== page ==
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Las Vegas -- Apple hasn't often used the "one more thing" trick in a speech since Steve Jobs died, but it pulled it out at Black Hat 2016 to announce the Apple Security Bounty program.
Ivan Krstić, head of security engineering and architecture at Apple, said the company was going to begin offering rewards now because of how hard Apple has made it to find critical vulnerabilities.
"What we've heard consistently both from my team at Apple and also from researchers directly is that it's getting increasingly more difficult to find some of the most critical types of security vulnerabilities," Krstić said. "So, the Apple Security Bounty program is going to reward researchers who actually share critical vulnerabilities with Apple and we're going to make it a top priority to resolve these issues as quickly as possible."
Apple's bug bounty program will offer five categories of rewards -- three for critical vulnerabilities found in iOS, one for unauthorized access to iCloud data on Apple servers and one for access from a sandboxed process to user data outside the sandbox.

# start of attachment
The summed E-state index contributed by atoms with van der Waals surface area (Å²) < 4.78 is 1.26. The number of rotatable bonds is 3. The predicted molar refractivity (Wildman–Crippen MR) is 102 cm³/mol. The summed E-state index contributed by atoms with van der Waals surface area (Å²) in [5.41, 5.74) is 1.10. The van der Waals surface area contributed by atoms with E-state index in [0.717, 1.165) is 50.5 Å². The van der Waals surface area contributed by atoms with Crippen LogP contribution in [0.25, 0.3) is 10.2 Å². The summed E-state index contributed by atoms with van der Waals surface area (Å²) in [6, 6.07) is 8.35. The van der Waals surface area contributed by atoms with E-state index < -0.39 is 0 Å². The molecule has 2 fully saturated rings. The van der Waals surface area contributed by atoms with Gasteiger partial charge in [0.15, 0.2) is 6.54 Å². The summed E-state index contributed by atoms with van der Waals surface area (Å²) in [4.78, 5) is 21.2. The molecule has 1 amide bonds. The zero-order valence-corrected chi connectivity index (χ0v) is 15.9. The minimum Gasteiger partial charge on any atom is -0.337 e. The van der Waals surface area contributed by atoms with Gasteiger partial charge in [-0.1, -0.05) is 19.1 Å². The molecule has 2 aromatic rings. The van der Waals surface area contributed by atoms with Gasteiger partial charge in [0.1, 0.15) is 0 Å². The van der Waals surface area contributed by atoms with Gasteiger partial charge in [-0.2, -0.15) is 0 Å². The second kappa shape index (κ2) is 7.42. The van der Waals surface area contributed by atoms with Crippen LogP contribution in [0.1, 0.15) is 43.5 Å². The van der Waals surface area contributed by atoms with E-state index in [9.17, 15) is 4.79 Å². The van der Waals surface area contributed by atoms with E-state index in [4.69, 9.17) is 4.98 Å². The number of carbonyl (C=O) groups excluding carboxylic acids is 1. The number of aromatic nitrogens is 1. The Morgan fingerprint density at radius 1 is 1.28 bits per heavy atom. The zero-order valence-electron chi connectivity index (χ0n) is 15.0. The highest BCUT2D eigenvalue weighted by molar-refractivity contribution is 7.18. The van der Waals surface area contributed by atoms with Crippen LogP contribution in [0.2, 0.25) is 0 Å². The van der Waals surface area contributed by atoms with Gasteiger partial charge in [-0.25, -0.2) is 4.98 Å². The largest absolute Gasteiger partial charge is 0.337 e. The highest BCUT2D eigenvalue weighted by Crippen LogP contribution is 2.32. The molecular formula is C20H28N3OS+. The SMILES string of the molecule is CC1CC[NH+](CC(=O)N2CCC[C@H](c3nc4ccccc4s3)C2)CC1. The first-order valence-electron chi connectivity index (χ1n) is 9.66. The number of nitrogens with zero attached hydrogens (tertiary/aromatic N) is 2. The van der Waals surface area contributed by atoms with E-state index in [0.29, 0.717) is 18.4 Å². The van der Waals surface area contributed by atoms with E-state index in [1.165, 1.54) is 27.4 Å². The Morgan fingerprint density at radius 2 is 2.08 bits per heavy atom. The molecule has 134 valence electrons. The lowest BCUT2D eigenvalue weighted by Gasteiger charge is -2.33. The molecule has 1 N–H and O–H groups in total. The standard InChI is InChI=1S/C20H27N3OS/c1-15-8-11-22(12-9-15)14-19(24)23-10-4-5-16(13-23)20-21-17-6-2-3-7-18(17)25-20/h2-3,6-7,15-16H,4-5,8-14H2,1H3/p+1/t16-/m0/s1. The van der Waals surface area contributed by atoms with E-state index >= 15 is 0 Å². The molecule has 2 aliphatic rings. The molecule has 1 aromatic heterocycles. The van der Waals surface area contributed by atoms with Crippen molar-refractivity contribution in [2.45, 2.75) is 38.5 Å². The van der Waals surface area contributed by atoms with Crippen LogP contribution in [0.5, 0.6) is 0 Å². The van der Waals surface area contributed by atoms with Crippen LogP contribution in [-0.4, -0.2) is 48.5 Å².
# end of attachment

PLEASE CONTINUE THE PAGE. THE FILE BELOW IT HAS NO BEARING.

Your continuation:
The rewards max out at $200,000 for a flaw in the iOS secure boot firmware components and up to $100,000 for extracting confidential material from the Secure Enclave processor, up to $50,000 for execution of arbitrary code with kernel privileges or unauthorized iCloud access, and up to $25,000 for accessing user data from within a sandboxed process.
"We believe that these payment amounts are commensurate with the difficulty in hacking some of these systems," Krstić said, adding that donations could be doubled if researchers choose to donate it to charity. "And, I mention these are all maximum payments. The exact payment amount will be determined after we on the engineering team review the actual report that is submitted."
Apple will provide public recognition for the researcher, unless otherwise asked, and said rewards will depend on factors like the impact to users.
The bug bounty program will go live in September and will feature an invitation system. Apple will invite a few dozen researchers to participate in the program at first, but will open up the program so if an outside researcher submits a critical vulnerability deemed worthy of a reward, they will receive that reward and also be asked to join the program.
Learn more about why some companies are initiating invitation-only bug bounty programs.
Get more information on the Department of Defense's "Hack the Pentagon" bug bounty program.